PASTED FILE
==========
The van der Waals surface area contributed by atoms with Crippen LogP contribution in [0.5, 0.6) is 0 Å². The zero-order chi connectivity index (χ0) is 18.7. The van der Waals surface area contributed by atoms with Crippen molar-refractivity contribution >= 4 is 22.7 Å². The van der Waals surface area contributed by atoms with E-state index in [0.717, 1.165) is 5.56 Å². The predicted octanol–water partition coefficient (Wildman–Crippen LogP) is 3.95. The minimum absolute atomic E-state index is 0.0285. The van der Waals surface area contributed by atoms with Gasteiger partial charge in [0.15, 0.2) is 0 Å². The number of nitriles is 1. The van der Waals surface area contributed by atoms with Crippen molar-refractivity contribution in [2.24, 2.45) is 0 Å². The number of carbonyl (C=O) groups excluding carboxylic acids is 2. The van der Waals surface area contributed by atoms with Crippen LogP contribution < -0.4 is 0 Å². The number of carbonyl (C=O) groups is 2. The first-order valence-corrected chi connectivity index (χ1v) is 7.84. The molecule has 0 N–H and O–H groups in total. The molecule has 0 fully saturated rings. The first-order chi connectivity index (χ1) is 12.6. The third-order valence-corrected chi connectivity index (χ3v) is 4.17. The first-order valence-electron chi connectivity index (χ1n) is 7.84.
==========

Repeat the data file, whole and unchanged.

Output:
The van der Waals surface area contributed by atoms with Crippen LogP contribution in [0.5, 0.6) is 0 Å². The zero-order chi connectivity index (χ0) is 18.7. The van der Waals surface area contributed by atoms with Crippen molar-refractivity contribution >= 4 is 22.7 Å². The van der Waals surface area contributed by atoms with E-state index in [0.717, 1.165) is 5.56 Å². The predicted octanol–water partition coefficient (Wildman–Crippen LogP) is 3.95. The minimum absolute atomic E-state index is 0.0285. The van der Waals surface area contributed by atoms with Gasteiger partial charge in [0.15, 0.2) is 0 Å². The number of nitriles is 1. The van der Waals surface area contributed by atoms with Crippen molar-refractivity contribution in [2.24, 2.45) is 0 Å². The number of carbonyl (C=O) groups excluding carboxylic acids is 2. The van der Waals surface area contributed by atoms with Crippen LogP contribution < -0.4 is 0 Å². The number of carbonyl (C=O) groups is 2. The first-order valence-corrected chi connectivity index (χ1v) is 7.84. The molecule has 0 N–H and O–H groups in total. The molecule has 0 fully saturated rings. The first-order chi connectivity index (χ1) is 12.6. The third-order valence-corrected chi connectivity index (χ3v) is 4.17. The first-order valence-electron chi connectivity index (χ1n) is 7.84.